"Beer is a sign that God loves us and wants us to be happy." -- Benjamin Franklin

        "Being Irish, he had an abiding sense of tragedy, which sustained him through temporary periods of joy." -- W. B. Yeats

        "People generally are most impatient with those flaws in others about which they are most ashamed of in themselves." - folk wisdom

        Comment


        • Re: The Sad Case of the Patient Protection and Affordable Care Act

          Originally posted by jerphisch View Post
          That makes more sense. The problem is still that many people who receive healthcare through their employer do not have the option to choose a higher deductible plan.
          Yeah, I'm lucky. Our company self-insures so we get a bunch of choices. A high deduct or two "regular" plans (one administered through Blue Cross Blue Shield the other through HealthPartners).
          Code:
          As of 9/21/10:         As of 9/13/10:
          College Hockey 6       College Football 0
          BTHC 4                 WCHA FC:  1
          Originally posted by SanTropez
          May your paint thinner run dry and the fleas of a thousand camels infest your dead deer.
          Originally posted by bigblue_dl
          I don't even know how to classify magic vagina smoke babies..
          Originally posted by Kepler
          When the giraffes start building radio telescopes they can join too.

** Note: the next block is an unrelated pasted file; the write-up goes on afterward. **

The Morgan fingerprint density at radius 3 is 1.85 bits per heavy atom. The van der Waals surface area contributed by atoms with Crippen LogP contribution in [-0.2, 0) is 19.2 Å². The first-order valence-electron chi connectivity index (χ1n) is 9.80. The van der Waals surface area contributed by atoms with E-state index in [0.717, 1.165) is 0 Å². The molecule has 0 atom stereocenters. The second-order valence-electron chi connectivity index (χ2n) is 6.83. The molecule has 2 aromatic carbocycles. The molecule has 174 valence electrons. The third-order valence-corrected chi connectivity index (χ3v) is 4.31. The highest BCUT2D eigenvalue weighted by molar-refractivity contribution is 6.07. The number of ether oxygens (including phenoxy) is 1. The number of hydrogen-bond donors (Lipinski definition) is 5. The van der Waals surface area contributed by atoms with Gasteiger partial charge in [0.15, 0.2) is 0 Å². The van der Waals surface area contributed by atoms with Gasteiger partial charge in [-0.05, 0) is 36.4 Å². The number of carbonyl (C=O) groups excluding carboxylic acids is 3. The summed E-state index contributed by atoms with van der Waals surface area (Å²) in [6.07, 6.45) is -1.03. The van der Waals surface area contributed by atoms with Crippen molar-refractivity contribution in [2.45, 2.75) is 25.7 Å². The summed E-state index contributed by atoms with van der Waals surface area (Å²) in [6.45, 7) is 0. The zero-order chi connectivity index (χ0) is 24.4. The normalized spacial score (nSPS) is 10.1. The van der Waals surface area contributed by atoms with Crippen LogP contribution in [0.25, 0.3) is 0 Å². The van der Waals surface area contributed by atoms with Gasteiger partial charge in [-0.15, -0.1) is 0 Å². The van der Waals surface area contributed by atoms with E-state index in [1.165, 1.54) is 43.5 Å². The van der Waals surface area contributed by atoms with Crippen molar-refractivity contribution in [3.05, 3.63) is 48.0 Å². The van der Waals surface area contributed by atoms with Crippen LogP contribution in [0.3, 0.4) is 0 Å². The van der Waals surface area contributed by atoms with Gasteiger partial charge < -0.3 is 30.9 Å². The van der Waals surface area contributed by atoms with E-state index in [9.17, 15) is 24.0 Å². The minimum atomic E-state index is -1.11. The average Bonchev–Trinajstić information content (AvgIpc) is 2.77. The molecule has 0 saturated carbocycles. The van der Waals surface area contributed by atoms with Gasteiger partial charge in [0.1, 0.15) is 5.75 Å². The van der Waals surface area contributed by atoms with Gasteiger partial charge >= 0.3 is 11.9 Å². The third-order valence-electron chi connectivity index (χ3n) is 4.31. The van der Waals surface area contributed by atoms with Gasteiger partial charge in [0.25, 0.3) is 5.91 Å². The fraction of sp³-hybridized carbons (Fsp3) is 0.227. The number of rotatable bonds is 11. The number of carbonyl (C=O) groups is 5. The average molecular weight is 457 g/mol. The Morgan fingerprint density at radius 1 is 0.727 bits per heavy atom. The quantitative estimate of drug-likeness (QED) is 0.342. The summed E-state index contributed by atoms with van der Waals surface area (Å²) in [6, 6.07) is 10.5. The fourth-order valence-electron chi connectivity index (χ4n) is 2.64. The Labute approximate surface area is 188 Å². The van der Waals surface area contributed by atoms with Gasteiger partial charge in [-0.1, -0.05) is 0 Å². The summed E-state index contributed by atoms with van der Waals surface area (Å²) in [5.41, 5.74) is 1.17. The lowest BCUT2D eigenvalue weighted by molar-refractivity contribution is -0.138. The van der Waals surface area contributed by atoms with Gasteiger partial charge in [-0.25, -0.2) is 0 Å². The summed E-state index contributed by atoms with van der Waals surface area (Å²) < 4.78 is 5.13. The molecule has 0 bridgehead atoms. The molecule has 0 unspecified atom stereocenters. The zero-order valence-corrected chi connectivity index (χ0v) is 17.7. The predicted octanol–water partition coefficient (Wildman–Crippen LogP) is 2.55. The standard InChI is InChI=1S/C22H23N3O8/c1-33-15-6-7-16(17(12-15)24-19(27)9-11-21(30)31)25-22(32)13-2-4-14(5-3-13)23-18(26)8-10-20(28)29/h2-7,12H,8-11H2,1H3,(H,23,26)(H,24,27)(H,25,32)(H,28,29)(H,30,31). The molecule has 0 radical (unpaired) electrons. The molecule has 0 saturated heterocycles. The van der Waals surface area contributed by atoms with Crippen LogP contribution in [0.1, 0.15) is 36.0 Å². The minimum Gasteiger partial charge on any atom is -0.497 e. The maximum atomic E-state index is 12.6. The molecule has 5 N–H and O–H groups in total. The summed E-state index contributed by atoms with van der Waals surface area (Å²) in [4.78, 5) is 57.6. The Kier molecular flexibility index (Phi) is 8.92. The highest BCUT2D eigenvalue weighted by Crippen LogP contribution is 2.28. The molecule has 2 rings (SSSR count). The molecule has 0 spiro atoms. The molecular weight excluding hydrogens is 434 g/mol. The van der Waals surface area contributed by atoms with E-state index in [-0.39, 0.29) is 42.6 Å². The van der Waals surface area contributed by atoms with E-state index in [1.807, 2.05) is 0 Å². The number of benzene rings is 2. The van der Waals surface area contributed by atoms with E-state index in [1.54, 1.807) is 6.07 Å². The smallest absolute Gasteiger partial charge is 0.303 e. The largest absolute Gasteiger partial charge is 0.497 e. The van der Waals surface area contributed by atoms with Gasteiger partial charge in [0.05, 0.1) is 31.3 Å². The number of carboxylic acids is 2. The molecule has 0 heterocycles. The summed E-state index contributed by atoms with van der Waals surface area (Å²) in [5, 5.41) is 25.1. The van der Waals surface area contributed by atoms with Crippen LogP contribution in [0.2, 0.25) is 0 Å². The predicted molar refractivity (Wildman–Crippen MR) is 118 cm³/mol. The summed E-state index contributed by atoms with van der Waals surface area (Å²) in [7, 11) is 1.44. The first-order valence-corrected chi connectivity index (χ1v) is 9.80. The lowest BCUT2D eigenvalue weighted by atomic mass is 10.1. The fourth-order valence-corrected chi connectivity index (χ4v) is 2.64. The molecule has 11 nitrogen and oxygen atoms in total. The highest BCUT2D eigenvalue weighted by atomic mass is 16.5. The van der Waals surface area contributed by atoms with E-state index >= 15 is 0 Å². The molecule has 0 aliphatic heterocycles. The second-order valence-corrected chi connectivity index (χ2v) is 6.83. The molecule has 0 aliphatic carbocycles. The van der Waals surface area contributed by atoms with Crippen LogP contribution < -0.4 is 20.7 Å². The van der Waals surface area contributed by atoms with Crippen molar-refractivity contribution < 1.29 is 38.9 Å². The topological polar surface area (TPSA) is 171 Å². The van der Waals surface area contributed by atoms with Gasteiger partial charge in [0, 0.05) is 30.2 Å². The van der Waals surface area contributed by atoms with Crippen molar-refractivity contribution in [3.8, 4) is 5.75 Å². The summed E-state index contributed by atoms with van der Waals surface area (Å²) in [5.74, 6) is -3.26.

He's probably going to be a superstar but that man has more baggage than North West

          Comment


          • Re: The Sad Case of the Patient Protection and Affordable Care Act

            Originally posted by dxmnkd316 View Post
            Yeah, I'm lucky. Our company self-insures so we get a bunch of choices. A high deduct or two "regular" plans (one administered through Blue Cross Blue Shield the other through HealthPartners).
            If you want to see what the Feds have for health benefits, go here: http://www.opm.gov/insure/health/search/plansearch.aspx

            This is what should be out there for everyone, but why re-invent the wheel?
            CCT '77 & '78
            4 kids
            5 grandsons (BCA 7/09, CJA 5/14, JDL 8/14, JFL 6/16, PJL 7/18)
            1 granddaughter (EML 4/18)

            ”Any society that would give up a little liberty to gain a little security will deserve neither and lose both.”
            - Benjamin Franklin

            Banned from the St. Lawrence University Facebook page - March 2016 (But I got better).

            I want to live forever. So far, so good.

            Comment


            • Re: The Sad Case of the Patient Protection and Affordable Care Act

              Originally posted by joecct View Post